Economic cooperation needs to be expanded. Now Japan-Turkey new economic partnership treaty negotiations are ongoing. We have achieved quite substantive development so we hope that both sides will make the best efforts to narrow the gap and make an agreement to bring more trade and investment to both sides.
You know Toyota is one of the top profit makers for Turkey. Toyota Turkey people are very, very proud of the quality of the car produced here, one of the highest quality cars. They export to more than 100 countries, mostly to Europe. I heard despite COVID-19, their factory is working at full capacity. Turkey has great potential for the manufacturing industries and because of its strategic locations, it can boost exports.
In the Manisa area, Mitsubishi has a very good modern air conditioning complex and they are exporting a lot. Turkey, as a manufacturing base, is one thing, but Turkey has a big domestic market as well. That is another reason why Japanese companies come here. And third, these days, we are increasingly interested to work together with our Turkish partners in Central Asia and Africa.
Japan needs Turkey’s vitality, energy
The Japanese people see Turkey in a bilateral context. But Turkey is growing regionally and globally. This is a kind of global hub and it is a strength for Turkey. And Japan needs Turkey, the Turkish companies, the hardworking and disciplined attitude (of the people) and young people. Japan needs that. Japan needs Turkey’s vitality and energy. And Turkey also needs Japan in terms of our planning, financing and technology. If they (Turkish and Japanese companies) can find good partners with trust, they can have a very good synergy effect. As I said many times, Japan and Turkey are geographically far away, but our hearts are close. We are two states, one heart. I really feel that.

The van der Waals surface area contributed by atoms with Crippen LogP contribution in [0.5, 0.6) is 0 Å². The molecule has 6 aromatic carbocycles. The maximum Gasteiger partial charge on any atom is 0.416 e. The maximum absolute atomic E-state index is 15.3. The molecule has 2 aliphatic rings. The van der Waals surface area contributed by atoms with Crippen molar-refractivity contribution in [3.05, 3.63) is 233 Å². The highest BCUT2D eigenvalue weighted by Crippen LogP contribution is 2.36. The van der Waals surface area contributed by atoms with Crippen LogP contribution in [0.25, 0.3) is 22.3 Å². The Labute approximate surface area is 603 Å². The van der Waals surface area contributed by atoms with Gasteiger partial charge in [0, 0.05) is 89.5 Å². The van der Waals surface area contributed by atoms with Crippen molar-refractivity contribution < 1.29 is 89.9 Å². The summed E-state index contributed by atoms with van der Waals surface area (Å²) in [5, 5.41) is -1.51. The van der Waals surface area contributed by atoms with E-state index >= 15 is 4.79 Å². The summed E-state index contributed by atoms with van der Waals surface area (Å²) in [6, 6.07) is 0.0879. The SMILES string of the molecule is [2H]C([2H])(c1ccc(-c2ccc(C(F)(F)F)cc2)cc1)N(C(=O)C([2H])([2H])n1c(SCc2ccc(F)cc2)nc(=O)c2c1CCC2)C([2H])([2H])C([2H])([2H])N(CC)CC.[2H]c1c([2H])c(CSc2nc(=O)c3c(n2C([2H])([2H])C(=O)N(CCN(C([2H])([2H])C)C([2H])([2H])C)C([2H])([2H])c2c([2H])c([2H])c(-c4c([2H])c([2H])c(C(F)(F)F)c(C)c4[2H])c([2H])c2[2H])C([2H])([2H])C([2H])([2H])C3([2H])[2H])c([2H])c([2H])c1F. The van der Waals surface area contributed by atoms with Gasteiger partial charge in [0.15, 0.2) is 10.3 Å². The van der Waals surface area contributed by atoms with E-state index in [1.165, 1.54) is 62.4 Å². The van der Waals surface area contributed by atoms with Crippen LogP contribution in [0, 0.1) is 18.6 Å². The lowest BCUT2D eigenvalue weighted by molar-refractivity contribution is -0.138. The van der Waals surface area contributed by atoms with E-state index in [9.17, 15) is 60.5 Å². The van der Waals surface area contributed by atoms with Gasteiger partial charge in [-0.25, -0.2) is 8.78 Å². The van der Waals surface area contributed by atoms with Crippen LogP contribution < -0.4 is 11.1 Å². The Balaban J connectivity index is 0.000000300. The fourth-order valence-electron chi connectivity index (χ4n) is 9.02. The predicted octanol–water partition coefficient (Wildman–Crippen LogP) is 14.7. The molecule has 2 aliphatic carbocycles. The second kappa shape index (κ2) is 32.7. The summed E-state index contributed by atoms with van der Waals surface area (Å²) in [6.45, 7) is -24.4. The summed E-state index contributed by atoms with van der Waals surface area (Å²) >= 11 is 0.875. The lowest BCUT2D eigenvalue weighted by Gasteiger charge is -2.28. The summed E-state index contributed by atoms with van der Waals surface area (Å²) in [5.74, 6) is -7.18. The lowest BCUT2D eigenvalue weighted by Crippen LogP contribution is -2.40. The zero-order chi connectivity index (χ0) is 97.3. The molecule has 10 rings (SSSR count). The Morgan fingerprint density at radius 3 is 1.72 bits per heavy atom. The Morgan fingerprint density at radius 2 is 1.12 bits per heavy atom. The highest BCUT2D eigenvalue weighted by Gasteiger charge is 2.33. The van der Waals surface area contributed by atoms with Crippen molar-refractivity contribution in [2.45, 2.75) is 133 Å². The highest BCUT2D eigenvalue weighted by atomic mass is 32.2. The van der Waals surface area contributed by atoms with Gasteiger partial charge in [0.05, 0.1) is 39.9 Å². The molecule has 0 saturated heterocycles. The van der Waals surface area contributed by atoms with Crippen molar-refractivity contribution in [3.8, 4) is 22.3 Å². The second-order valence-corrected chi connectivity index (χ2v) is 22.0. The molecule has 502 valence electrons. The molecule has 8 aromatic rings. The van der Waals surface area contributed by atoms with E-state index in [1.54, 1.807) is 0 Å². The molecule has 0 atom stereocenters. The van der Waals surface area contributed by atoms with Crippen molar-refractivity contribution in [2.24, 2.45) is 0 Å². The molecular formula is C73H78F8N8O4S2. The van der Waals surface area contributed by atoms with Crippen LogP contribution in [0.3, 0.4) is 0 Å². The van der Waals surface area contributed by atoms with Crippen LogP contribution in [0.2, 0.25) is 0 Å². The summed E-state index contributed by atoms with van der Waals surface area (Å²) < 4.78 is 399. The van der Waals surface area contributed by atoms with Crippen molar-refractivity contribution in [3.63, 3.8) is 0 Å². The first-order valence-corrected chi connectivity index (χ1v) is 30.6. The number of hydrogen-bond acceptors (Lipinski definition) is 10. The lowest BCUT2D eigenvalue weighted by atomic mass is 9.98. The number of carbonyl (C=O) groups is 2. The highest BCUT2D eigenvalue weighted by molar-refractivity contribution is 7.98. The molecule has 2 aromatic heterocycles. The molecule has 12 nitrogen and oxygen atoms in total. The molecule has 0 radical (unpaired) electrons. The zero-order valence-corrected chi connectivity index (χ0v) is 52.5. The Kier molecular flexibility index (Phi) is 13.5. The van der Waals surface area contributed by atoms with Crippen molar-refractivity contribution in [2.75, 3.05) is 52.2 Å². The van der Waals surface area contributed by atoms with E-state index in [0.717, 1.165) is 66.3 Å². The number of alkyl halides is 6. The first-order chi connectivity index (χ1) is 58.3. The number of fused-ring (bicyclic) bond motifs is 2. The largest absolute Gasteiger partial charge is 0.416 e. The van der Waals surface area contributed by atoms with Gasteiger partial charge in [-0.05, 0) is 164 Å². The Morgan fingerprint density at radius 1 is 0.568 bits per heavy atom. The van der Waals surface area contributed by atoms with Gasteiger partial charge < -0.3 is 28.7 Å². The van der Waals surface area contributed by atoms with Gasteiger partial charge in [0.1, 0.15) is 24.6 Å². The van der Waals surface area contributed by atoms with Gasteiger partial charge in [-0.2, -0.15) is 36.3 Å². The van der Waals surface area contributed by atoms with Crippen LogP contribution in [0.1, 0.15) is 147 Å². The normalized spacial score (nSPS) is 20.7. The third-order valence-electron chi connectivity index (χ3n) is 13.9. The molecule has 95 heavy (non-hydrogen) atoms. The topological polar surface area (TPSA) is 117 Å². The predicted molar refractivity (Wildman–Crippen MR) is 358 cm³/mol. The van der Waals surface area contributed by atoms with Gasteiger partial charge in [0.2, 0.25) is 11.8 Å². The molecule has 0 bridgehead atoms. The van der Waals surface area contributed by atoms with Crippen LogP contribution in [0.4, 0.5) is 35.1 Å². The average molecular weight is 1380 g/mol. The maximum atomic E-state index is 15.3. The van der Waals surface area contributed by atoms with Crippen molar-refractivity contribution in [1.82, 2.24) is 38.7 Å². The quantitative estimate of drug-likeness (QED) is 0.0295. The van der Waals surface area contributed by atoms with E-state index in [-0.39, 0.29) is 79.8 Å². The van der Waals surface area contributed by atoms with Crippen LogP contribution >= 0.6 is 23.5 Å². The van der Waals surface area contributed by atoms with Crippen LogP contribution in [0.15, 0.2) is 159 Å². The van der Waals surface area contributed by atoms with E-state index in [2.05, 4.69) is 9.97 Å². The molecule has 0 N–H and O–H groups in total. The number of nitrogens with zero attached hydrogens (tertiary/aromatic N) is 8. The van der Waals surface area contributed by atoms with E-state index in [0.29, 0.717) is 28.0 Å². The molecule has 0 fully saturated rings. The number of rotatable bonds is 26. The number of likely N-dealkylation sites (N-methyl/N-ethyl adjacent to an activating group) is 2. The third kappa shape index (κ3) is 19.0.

That’s a very important and strong motto, isn’t it?
Yes, because I am really convinced. I am not just saying it because I am supposed to say it. Because I feel it. Maybe I have used this motto 100 times, every time when I say this, Turkish people are nodding. That why I felt that I am speaking exactly the right message and that is something they are also feeling.
Turkey needs to engage more with Asia
How do you consider Turkey’s interest in Japan and Asia?
Turkey needs to engage more with the Asia-Pacific definitely for its continued development. Europe remains most important as its trade partner, traditionally and historically, I understand that. But just thinking about the economic gravity of the world, it is shifting towards Asia-Pacific. Turkey is definitely a latecomer. It is not easy to penetrate into Asia market because it is already well developed. I cannot be too optimistic about the prospect but we know that for Turkey to develop further in order to continue dynamism it needs to engage more with Asia; Japan, India, ASEAN, Korea…. I have given lectures, maybe more than 10 times. I always said: Look to Asia and your best partner is of course Japan.
Turkey has recently launched ‘Asia Anew.’ What do you think of this policy?
(Foreign Minister) Mr. Mevlüt Çavuşoğlu is a very good friend of Japan. I presented him with Japan’s highest award, which is one of my highlights in my three years term. I was very impressed that he launched the Asia Anew policy. Turkey has just begun outreach to this region, and we are waiting for what we can achieve together.
What would be your last message to Turkey and its people?
My message is ‘thank you, thank you very much.’ In Japanese, we have a saying, which could be translated to ‘Do your best and let’s work together. We will be your best partner.’